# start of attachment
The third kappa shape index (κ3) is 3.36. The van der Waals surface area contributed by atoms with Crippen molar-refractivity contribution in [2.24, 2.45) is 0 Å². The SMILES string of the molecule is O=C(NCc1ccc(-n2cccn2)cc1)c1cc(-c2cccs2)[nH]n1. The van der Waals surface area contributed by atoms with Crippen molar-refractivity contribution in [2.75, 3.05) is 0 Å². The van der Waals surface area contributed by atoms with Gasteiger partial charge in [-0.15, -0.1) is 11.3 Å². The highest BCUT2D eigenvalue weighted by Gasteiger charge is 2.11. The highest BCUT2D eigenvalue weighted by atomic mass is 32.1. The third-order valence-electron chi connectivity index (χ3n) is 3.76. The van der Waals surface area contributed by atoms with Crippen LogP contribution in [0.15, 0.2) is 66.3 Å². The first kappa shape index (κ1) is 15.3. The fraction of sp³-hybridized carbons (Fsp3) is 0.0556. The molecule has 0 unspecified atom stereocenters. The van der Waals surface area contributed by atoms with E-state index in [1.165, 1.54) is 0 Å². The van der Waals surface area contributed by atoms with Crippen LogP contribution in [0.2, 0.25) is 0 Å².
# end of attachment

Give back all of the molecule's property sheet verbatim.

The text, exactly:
The third kappa shape index (κ3) is 3.36. The van der Waals surface area contributed by atoms with Crippen molar-refractivity contribution in [2.24, 2.45) is 0 Å². The SMILES string of the molecule is O=C(NCc1ccc(-n2cccn2)cc1)c1cc(-c2cccs2)[nH]n1. The van der Waals surface area contributed by atoms with Crippen molar-refractivity contribution in [2.75, 3.05) is 0 Å². The van der Waals surface area contributed by atoms with Gasteiger partial charge in [-0.15, -0.1) is 11.3 Å². The highest BCUT2D eigenvalue weighted by Gasteiger charge is 2.11. The highest BCUT2D eigenvalue weighted by atomic mass is 32.1. The third-order valence-electron chi connectivity index (χ3n) is 3.76. The van der Waals surface area contributed by atoms with Crippen LogP contribution in [0.15, 0.2) is 66.3 Å². The first kappa shape index (κ1) is 15.3. The fraction of sp³-hybridized carbons (Fsp3) is 0.0556. The molecule has 0 unspecified atom stereocenters. The van der Waals surface area contributed by atoms with E-state index in [1.165, 1.54) is 0 Å². The van der Waals surface area contributed by atoms with Crippen LogP contribution in [0.2, 0.25) is 0 Å².